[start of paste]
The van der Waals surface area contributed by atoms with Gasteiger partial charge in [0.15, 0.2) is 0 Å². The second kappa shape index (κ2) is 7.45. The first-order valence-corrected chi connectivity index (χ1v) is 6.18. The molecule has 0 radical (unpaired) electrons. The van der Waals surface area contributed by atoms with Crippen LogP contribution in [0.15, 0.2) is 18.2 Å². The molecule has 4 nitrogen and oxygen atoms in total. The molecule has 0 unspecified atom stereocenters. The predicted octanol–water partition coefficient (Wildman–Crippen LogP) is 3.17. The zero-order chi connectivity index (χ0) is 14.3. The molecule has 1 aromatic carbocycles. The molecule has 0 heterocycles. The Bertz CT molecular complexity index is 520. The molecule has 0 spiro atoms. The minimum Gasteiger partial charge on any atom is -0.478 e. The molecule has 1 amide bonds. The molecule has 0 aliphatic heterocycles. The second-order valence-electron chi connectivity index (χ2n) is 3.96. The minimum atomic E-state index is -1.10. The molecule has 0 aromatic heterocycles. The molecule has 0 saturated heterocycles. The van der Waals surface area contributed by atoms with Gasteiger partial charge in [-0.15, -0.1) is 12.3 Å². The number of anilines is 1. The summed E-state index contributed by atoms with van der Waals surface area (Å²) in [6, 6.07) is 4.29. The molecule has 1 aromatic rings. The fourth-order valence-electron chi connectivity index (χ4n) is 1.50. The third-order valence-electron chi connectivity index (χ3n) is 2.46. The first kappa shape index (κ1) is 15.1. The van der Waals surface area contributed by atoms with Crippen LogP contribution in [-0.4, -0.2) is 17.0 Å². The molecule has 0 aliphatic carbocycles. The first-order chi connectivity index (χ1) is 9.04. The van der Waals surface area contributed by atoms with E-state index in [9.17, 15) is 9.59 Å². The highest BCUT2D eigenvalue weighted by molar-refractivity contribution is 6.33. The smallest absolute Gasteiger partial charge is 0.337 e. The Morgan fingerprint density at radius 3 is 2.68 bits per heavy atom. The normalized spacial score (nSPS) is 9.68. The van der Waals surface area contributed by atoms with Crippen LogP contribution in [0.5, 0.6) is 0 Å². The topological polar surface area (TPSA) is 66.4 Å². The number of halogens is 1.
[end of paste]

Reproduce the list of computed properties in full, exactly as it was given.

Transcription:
The van der Waals surface area contributed by atoms with Gasteiger partial charge in [0.15, 0.2) is 0 Å². The second kappa shape index (κ2) is 7.45. The first-order valence-corrected chi connectivity index (χ1v) is 6.18. The molecule has 0 radical (unpaired) electrons. The van der Waals surface area contributed by atoms with Crippen LogP contribution in [0.15, 0.2) is 18.2 Å². The molecule has 4 nitrogen and oxygen atoms in total. The molecule has 0 unspecified atom stereocenters. The predicted octanol–water partition coefficient (Wildman–Crippen LogP) is 3.17. The zero-order chi connectivity index (χ0) is 14.3. The molecule has 1 aromatic carbocycles. The molecule has 0 heterocycles. The Bertz CT molecular complexity index is 520. The molecule has 0 spiro atoms. The minimum Gasteiger partial charge on any atom is -0.478 e. The molecule has 1 amide bonds. The molecule has 0 aliphatic heterocycles. The second-order valence-electron chi connectivity index (χ2n) is 3.96. The minimum atomic E-state index is -1.10. The molecule has 0 aromatic heterocycles. The molecule has 0 saturated heterocycles. The van der Waals surface area contributed by atoms with Gasteiger partial charge in [-0.15, -0.1) is 12.3 Å². The number of anilines is 1. The summed E-state index contributed by atoms with van der Waals surface area (Å²) in [6, 6.07) is 4.29. The molecule has 1 aromatic rings. The fourth-order valence-electron chi connectivity index (χ4n) is 1.50. The third-order valence-electron chi connectivity index (χ3n) is 2.46. The first kappa shape index (κ1) is 15.1. The van der Waals surface area contributed by atoms with Crippen LogP contribution in [-0.4, -0.2) is 17.0 Å². The molecule has 0 aliphatic carbocycles. The first-order chi connectivity index (χ1) is 9.04. The van der Waals surface area contributed by atoms with E-state index in [9.17, 15) is 9.59 Å². The highest BCUT2D eigenvalue weighted by molar-refractivity contribution is 6.33. The smallest absolute Gasteiger partial charge is 0.337 e. The Morgan fingerprint density at radius 3 is 2.68 bits per heavy atom. The normalized spacial score (nSPS) is 9.68. The van der Waals surface area contributed by atoms with Crippen LogP contribution in [0.5, 0.6) is 0 Å². The topological polar surface area (TPSA) is 66.4 Å². The number of halogens is 1.